DENVER — Many students attending Swansea Elementary School, which was closed for smoke and fire damage repairs, come from low-income families and depend on the school for nutrition.
Workers are repairing damage at the school, located at 4650 Columbine St. in Denver, after a power surge may have caused a key electrical switchboard to catch fire Wednesday morning. The fire temporarily displaced 470 students.
The school's principal said wraparound services are being offered to students at Garden Place Academy, which is about 2 driving miles away. Those services include nutrition and other types of social service needs, said Gilberto Munoz, Swansea's principal.
"This is not something you plan for or prepare for or train for, so, yeah so these kinds of things definitely throw us for a loop," said Gilberto Munoz, Swansea Principal.
Eighteen Swansea students showed up to Garden Place Academy Friday, Munoz said.
Munoz said the school is also located near the massive Central 70 construction project, a $1.2 billion makeover of a 10-mile portion of the highway through north Denver.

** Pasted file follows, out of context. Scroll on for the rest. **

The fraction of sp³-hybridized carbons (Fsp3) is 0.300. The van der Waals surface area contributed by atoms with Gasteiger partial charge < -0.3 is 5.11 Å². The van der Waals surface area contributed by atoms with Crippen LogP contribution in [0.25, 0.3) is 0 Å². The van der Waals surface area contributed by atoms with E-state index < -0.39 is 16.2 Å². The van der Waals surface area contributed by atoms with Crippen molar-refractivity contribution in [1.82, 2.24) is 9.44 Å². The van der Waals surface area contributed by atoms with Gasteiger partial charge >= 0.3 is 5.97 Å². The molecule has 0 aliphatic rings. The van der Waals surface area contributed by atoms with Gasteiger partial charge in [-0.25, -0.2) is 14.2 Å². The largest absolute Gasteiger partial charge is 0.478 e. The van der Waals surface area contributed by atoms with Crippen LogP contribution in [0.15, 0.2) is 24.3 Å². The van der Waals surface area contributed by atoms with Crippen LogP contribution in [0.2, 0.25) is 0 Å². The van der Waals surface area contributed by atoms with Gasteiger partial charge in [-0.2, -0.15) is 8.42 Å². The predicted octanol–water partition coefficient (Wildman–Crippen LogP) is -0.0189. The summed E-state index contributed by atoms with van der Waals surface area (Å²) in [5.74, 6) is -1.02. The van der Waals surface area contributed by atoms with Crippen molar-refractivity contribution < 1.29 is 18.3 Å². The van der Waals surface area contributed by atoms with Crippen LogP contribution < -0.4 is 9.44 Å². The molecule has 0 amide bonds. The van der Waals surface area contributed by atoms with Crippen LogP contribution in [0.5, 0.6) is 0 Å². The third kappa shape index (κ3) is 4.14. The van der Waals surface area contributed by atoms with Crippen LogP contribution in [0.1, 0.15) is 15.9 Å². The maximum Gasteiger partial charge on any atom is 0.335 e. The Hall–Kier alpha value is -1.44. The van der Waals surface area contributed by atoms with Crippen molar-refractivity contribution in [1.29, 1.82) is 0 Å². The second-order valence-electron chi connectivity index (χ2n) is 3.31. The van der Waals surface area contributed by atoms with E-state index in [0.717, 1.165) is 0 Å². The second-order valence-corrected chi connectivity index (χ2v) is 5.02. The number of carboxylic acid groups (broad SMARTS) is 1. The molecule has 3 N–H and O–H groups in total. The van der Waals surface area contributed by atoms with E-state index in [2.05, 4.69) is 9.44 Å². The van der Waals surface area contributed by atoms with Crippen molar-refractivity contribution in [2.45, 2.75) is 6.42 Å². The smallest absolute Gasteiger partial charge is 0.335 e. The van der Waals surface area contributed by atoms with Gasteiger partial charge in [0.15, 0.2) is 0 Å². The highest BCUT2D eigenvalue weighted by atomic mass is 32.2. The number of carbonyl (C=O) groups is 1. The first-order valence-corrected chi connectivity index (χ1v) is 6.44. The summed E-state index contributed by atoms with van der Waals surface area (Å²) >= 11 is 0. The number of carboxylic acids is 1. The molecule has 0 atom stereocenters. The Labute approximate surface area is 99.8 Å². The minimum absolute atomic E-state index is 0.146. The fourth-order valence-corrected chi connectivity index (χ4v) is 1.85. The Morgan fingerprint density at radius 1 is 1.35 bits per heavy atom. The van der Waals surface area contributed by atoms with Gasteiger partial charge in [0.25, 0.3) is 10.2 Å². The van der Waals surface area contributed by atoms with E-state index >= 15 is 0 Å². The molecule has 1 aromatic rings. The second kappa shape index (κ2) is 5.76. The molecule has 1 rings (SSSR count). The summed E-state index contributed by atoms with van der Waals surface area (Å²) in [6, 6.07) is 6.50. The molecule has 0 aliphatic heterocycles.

"I-70 is a huge burden on the community right now — the construction of it, and something like this just adds to that," he said.
Munoz said projects like this can be a barrier to services.
"Leaving the neighborhood surprisingly can be very challenging for families; a lot of them don't have transportation," Munoz said.
Now, they have a problem nobody planned for, but Munoz said he hopes it can be fixed by next week. He said even after repairs are done, the fire department must sign off on the work before allowing students to return to Swansea.
"Families can rest assured that we wouldn't open [the] school unless we are absolutely sure that it is going to be safe," Munoz said.
School officials said class for first through fifth graders will resume Jan. 21. Kindergarten opens Jan. 22, but early childhood education and headstart are not expected to open until some time next week because they need further repairs
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